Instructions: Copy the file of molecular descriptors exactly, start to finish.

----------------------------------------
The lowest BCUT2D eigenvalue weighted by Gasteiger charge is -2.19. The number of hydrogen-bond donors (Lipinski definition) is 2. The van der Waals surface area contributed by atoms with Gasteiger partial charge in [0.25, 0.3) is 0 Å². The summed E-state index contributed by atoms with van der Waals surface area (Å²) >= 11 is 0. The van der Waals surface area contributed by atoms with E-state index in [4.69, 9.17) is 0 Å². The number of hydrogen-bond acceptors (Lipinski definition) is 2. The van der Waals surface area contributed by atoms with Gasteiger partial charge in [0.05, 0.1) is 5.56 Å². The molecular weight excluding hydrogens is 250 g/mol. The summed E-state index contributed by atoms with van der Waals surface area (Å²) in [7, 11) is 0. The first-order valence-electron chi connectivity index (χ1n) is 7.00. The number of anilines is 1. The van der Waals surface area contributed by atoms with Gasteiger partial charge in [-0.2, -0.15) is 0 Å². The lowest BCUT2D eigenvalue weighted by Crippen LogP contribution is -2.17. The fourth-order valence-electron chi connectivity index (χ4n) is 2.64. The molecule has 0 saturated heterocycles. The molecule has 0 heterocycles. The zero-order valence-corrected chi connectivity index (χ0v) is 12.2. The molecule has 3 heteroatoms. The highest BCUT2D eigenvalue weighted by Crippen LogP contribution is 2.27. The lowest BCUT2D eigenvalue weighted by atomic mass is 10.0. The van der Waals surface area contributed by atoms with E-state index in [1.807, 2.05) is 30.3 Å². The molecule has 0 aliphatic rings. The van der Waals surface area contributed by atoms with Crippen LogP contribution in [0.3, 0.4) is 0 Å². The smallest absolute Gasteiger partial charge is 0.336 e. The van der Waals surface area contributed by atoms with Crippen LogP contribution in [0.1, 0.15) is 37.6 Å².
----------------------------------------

The lowest BCUT2D eigenvalue weighted by Gasteiger charge is -2.19. The number of hydrogen-bond donors (Lipinski definition) is 2. The van der Waals surface area contributed by atoms with Gasteiger partial charge in [0.25, 0.3) is 0 Å². The summed E-state index contributed by atoms with van der Waals surface area (Å²) >= 11 is 0. The van der Waals surface area contributed by atoms with E-state index in [4.69, 9.17) is 0 Å². The number of hydrogen-bond acceptors (Lipinski definition) is 2. The van der Waals surface area contributed by atoms with Gasteiger partial charge in [0.05, 0.1) is 5.56 Å². The molecular weight excluding hydrogens is 250 g/mol. The summed E-state index contributed by atoms with van der Waals surface area (Å²) in [7, 11) is 0. The first-order valence-electron chi connectivity index (χ1n) is 7.00. The number of anilines is 1. The van der Waals surface area contributed by atoms with Gasteiger partial charge in [-0.2, -0.15) is 0 Å². The lowest BCUT2D eigenvalue weighted by Crippen LogP contribution is -2.17. The fourth-order valence-electron chi connectivity index (χ4n) is 2.64. The molecule has 0 saturated heterocycles. The molecule has 0 heterocycles. The zero-order valence-corrected chi connectivity index (χ0v) is 12.2. The molecule has 3 heteroatoms. The highest BCUT2D eigenvalue weighted by Crippen LogP contribution is 2.27. The lowest BCUT2D eigenvalue weighted by atomic mass is 10.0. The van der Waals surface area contributed by atoms with E-state index in [1.807, 2.05) is 30.3 Å². The molecule has 0 aliphatic rings. The van der Waals surface area contributed by atoms with Crippen LogP contribution in [0.3, 0.4) is 0 Å². The smallest absolute Gasteiger partial charge is 0.336 e. The van der Waals surface area contributed by atoms with Crippen LogP contribution in [0.1, 0.15) is 37.6 Å².